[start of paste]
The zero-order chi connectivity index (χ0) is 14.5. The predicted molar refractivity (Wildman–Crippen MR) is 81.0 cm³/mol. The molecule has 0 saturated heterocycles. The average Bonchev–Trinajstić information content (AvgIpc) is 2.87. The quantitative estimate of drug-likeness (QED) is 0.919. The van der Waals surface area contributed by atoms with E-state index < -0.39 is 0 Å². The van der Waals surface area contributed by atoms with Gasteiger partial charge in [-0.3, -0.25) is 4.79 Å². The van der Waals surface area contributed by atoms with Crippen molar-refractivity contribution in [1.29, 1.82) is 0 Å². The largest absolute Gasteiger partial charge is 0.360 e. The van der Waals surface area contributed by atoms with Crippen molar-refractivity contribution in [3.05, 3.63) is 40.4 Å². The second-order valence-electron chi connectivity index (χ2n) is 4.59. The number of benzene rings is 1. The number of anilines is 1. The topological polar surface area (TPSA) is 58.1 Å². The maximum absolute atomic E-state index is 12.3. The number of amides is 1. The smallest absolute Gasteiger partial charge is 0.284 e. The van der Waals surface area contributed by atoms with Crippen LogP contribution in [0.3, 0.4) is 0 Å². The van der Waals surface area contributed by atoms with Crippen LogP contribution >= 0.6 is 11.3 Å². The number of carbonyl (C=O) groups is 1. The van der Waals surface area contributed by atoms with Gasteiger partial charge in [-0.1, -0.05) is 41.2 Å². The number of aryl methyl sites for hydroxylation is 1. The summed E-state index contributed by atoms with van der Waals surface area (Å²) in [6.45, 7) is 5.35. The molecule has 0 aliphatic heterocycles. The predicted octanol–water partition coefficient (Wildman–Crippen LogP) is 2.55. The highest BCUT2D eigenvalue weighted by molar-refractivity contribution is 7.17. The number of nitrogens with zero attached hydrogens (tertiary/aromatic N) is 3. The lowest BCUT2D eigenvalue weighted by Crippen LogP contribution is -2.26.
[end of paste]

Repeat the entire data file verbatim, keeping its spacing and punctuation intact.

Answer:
The zero-order chi connectivity index (χ0) is 14.5. The predicted molar refractivity (Wildman–Crippen MR) is 81.0 cm³/mol. The molecule has 0 saturated heterocycles. The average Bonchev–Trinajstić information content (AvgIpc) is 2.87. The quantitative estimate of drug-likeness (QED) is 0.919. The van der Waals surface area contributed by atoms with E-state index < -0.39 is 0 Å². The van der Waals surface area contributed by atoms with Gasteiger partial charge in [-0.3, -0.25) is 4.79 Å². The van der Waals surface area contributed by atoms with Crippen molar-refractivity contribution in [1.29, 1.82) is 0 Å². The largest absolute Gasteiger partial charge is 0.360 e. The van der Waals surface area contributed by atoms with Crippen molar-refractivity contribution in [3.05, 3.63) is 40.4 Å². The second-order valence-electron chi connectivity index (χ2n) is 4.59. The number of benzene rings is 1. The number of anilines is 1. The topological polar surface area (TPSA) is 58.1 Å². The maximum absolute atomic E-state index is 12.3. The number of amides is 1. The smallest absolute Gasteiger partial charge is 0.284 e. The van der Waals surface area contributed by atoms with Crippen LogP contribution in [0.3, 0.4) is 0 Å². The van der Waals surface area contributed by atoms with Crippen LogP contribution >= 0.6 is 11.3 Å². The number of carbonyl (C=O) groups is 1. The van der Waals surface area contributed by atoms with Gasteiger partial charge in [-0.1, -0.05) is 41.2 Å². The number of aryl methyl sites for hydroxylation is 1. The summed E-state index contributed by atoms with van der Waals surface area (Å²) in [6.45, 7) is 5.35. The molecule has 0 aliphatic heterocycles. The predicted octanol–water partition coefficient (Wildman–Crippen LogP) is 2.55. The highest BCUT2D eigenvalue weighted by molar-refractivity contribution is 7.17. The number of nitrogens with zero attached hydrogens (tertiary/aromatic N) is 3. The lowest BCUT2D eigenvalue weighted by Crippen LogP contribution is -2.26.